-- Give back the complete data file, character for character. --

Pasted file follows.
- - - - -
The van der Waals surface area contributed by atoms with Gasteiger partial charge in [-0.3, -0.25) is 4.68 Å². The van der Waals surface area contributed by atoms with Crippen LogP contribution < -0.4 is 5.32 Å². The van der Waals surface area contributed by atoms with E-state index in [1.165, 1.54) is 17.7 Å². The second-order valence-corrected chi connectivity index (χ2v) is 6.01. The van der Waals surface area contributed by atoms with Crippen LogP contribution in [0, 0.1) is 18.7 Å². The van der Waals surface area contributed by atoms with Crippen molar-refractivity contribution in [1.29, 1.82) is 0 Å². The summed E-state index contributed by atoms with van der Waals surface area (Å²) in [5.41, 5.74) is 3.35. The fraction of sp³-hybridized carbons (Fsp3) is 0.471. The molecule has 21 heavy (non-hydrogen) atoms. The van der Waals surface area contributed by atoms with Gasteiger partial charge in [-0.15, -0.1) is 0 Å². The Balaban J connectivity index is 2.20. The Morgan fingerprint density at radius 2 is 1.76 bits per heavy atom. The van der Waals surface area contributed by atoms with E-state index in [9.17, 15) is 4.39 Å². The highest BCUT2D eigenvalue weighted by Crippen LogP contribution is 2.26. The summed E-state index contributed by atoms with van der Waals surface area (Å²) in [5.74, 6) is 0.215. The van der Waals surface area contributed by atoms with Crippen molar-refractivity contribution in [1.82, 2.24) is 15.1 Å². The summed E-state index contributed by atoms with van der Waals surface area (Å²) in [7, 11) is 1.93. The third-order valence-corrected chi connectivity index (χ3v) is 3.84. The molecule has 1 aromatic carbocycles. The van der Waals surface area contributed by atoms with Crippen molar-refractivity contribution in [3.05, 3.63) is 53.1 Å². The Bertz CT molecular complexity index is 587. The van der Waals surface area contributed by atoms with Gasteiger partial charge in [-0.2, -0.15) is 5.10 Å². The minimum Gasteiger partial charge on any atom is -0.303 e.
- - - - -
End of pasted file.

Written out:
The van der Waals surface area contributed by atoms with Gasteiger partial charge in [-0.3, -0.25) is 4.68 Å². The van der Waals surface area contributed by atoms with Crippen LogP contribution < -0.4 is 5.32 Å². The van der Waals surface area contributed by atoms with E-state index in [1.165, 1.54) is 17.7 Å². The second-order valence-corrected chi connectivity index (χ2v) is 6.01. The van der Waals surface area contributed by atoms with Crippen LogP contribution in [0, 0.1) is 18.7 Å². The van der Waals surface area contributed by atoms with Crippen molar-refractivity contribution in [1.29, 1.82) is 0 Å². The summed E-state index contributed by atoms with van der Waals surface area (Å²) in [5.41, 5.74) is 3.35. The fraction of sp³-hybridized carbons (Fsp3) is 0.471. The molecule has 21 heavy (non-hydrogen) atoms. The van der Waals surface area contributed by atoms with Gasteiger partial charge in [-0.15, -0.1) is 0 Å². The Balaban J connectivity index is 2.20. The Morgan fingerprint density at radius 2 is 1.76 bits per heavy atom. The van der Waals surface area contributed by atoms with E-state index in [9.17, 15) is 4.39 Å². The highest BCUT2D eigenvalue weighted by Crippen LogP contribution is 2.26. The summed E-state index contributed by atoms with van der Waals surface area (Å²) in [5.74, 6) is 0.215. The van der Waals surface area contributed by atoms with Crippen molar-refractivity contribution in [1.82, 2.24) is 15.1 Å². The summed E-state index contributed by atoms with van der Waals surface area (Å²) in [7, 11) is 1.93. The third-order valence-corrected chi connectivity index (χ3v) is 3.84. The molecule has 1 aromatic carbocycles. The van der Waals surface area contributed by atoms with Crippen molar-refractivity contribution in [3.05, 3.63) is 53.1 Å². The Bertz CT molecular complexity index is 587. The van der Waals surface area contributed by atoms with Gasteiger partial charge in [-0.2, -0.15) is 5.10 Å². The minimum Gasteiger partial charge on any atom is -0.303 e.